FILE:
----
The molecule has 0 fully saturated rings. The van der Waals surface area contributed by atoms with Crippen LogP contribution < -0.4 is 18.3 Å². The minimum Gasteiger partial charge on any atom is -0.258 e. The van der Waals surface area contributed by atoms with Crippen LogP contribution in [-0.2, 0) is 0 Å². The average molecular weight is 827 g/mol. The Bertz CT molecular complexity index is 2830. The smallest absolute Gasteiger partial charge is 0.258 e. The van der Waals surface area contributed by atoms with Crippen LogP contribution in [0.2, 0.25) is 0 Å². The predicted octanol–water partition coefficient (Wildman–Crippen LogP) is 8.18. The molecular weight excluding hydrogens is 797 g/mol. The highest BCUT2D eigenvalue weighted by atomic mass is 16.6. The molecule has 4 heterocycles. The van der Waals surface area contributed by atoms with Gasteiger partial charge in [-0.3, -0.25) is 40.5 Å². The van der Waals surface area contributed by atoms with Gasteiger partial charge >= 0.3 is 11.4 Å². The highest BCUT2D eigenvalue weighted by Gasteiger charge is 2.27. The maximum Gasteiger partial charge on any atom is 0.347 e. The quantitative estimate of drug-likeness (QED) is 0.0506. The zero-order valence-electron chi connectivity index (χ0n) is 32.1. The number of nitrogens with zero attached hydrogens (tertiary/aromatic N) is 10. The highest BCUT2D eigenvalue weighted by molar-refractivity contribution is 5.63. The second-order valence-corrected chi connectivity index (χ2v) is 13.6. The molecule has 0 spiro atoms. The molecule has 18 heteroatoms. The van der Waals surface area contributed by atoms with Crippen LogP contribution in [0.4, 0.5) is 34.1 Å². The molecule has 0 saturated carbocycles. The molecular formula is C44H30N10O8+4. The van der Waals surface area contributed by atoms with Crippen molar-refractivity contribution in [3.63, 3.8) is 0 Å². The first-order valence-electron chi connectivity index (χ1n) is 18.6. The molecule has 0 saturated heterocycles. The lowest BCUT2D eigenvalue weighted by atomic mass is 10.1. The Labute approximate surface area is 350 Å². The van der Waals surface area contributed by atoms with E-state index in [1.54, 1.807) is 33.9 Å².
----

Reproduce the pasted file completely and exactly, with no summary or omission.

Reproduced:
The molecule has 0 fully saturated rings. The van der Waals surface area contributed by atoms with Crippen LogP contribution < -0.4 is 18.3 Å². The minimum Gasteiger partial charge on any atom is -0.258 e. The van der Waals surface area contributed by atoms with Crippen LogP contribution in [-0.2, 0) is 0 Å². The average molecular weight is 827 g/mol. The Bertz CT molecular complexity index is 2830. The smallest absolute Gasteiger partial charge is 0.258 e. The van der Waals surface area contributed by atoms with Crippen LogP contribution in [0.2, 0.25) is 0 Å². The predicted octanol–water partition coefficient (Wildman–Crippen LogP) is 8.18. The molecular weight excluding hydrogens is 797 g/mol. The highest BCUT2D eigenvalue weighted by atomic mass is 16.6. The molecule has 4 heterocycles. The van der Waals surface area contributed by atoms with Gasteiger partial charge in [-0.3, -0.25) is 40.5 Å². The van der Waals surface area contributed by atoms with Gasteiger partial charge >= 0.3 is 11.4 Å². The highest BCUT2D eigenvalue weighted by Gasteiger charge is 2.27. The maximum Gasteiger partial charge on any atom is 0.347 e. The quantitative estimate of drug-likeness (QED) is 0.0506. The zero-order valence-electron chi connectivity index (χ0n) is 32.1. The number of nitrogens with zero attached hydrogens (tertiary/aromatic N) is 10. The highest BCUT2D eigenvalue weighted by molar-refractivity contribution is 5.63. The second-order valence-corrected chi connectivity index (χ2v) is 13.6. The molecule has 0 spiro atoms. The molecule has 18 heteroatoms. The van der Waals surface area contributed by atoms with Crippen LogP contribution in [0.4, 0.5) is 34.1 Å². The molecule has 0 saturated carbocycles. The molecular formula is C44H30N10O8+4. The van der Waals surface area contributed by atoms with Crippen molar-refractivity contribution in [3.63, 3.8) is 0 Å². The first-order valence-electron chi connectivity index (χ1n) is 18.6. The molecule has 0 saturated heterocycles. The lowest BCUT2D eigenvalue weighted by atomic mass is 10.1. The Labute approximate surface area is 350 Å². The van der Waals surface area contributed by atoms with E-state index in [1.54, 1.807) is 33.9 Å².